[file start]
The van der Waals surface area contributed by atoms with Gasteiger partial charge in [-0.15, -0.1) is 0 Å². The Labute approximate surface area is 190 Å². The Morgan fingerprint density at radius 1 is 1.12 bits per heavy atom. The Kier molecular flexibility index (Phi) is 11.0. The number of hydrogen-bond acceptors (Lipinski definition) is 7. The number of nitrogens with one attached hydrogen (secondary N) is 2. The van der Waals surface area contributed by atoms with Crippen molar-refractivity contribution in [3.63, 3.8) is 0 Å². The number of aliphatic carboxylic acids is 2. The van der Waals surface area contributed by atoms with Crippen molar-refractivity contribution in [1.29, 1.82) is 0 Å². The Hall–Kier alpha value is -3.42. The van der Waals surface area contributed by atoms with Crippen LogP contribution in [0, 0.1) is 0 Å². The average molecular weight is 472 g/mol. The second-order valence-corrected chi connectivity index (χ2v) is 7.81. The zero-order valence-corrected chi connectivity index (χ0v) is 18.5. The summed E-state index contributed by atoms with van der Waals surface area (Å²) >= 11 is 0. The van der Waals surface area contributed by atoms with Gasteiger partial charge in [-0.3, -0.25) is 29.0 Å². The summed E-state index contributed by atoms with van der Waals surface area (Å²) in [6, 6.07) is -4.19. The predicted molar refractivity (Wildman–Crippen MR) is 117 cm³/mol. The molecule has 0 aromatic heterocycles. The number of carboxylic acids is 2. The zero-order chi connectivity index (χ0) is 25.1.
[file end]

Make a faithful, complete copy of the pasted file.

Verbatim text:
The van der Waals surface area contributed by atoms with Gasteiger partial charge in [-0.15, -0.1) is 0 Å². The Labute approximate surface area is 190 Å². The Morgan fingerprint density at radius 1 is 1.12 bits per heavy atom. The Kier molecular flexibility index (Phi) is 11.0. The number of hydrogen-bond acceptors (Lipinski definition) is 7. The number of nitrogens with one attached hydrogen (secondary N) is 2. The van der Waals surface area contributed by atoms with Crippen molar-refractivity contribution in [3.63, 3.8) is 0 Å². The number of aliphatic carboxylic acids is 2. The van der Waals surface area contributed by atoms with Crippen molar-refractivity contribution in [1.29, 1.82) is 0 Å². The Hall–Kier alpha value is -3.42. The van der Waals surface area contributed by atoms with Crippen LogP contribution in [0, 0.1) is 0 Å². The average molecular weight is 472 g/mol. The second-order valence-corrected chi connectivity index (χ2v) is 7.81. The zero-order valence-corrected chi connectivity index (χ0v) is 18.5. The summed E-state index contributed by atoms with van der Waals surface area (Å²) >= 11 is 0. The van der Waals surface area contributed by atoms with Gasteiger partial charge in [-0.3, -0.25) is 29.0 Å². The summed E-state index contributed by atoms with van der Waals surface area (Å²) in [6, 6.07) is -4.19. The predicted molar refractivity (Wildman–Crippen MR) is 117 cm³/mol. The molecule has 0 aromatic heterocycles. The number of carboxylic acids is 2. The zero-order chi connectivity index (χ0) is 25.1.